This study aims to identify the potential for the landfilled waste in two inactive zones of the Bantar Gebang landfill to be utilized as RDF, compost, soil amendment, or daily landfill cover in concordance with the needs of Jakarta and regulations set by the Indonesia Ministry of Public Works. This study will compare the testing parameters of excavated landfill material with the Indonesian national standard (SNI) and the international standard (European Commission-Directorate General Environment, 2003) for safe and suitable material utilization. Moreover, some previous studies will be highlighted for comparison and point out the research that could be further conducted to support landfill mining studies and projects in Indonesia.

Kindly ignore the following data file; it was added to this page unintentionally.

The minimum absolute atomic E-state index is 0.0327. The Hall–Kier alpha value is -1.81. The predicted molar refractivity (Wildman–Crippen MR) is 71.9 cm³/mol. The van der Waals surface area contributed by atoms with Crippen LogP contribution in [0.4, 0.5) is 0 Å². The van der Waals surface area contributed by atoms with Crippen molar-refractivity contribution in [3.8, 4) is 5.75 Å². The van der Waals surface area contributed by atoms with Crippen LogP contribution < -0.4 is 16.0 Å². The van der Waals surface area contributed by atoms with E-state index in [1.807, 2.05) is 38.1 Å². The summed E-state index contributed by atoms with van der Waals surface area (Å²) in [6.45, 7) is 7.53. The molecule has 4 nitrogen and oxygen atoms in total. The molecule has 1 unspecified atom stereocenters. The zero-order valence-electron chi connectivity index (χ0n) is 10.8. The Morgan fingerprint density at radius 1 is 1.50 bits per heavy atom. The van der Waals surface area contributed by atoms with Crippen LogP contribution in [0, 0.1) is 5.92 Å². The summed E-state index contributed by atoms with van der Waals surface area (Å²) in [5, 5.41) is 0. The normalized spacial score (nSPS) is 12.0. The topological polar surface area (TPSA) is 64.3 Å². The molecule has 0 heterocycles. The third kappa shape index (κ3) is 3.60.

Landfill mining could be a solution to the problems that are currently faced by the Bantar Gebang landfill, such as the lack of landfill area in the vicinity of Jakarta and the groundwater pollution in the region. Moreover, landfill mining creates some added value by recovering excavated landfill materials, such as compost, daily landfill cover, and RDF.
The landfill material mined was dominated by soil-like material (33.15–35.54%) and plastic (26.214–30.12%). The soil-like material was stable but did not meet the basic standard for compost in Indonesia. A solution to this problem is to mix the soil-like material with other materials with a high potential for compost, such as organic waste from fresh MSW. The compost produced will only be suitable for non-edible crops.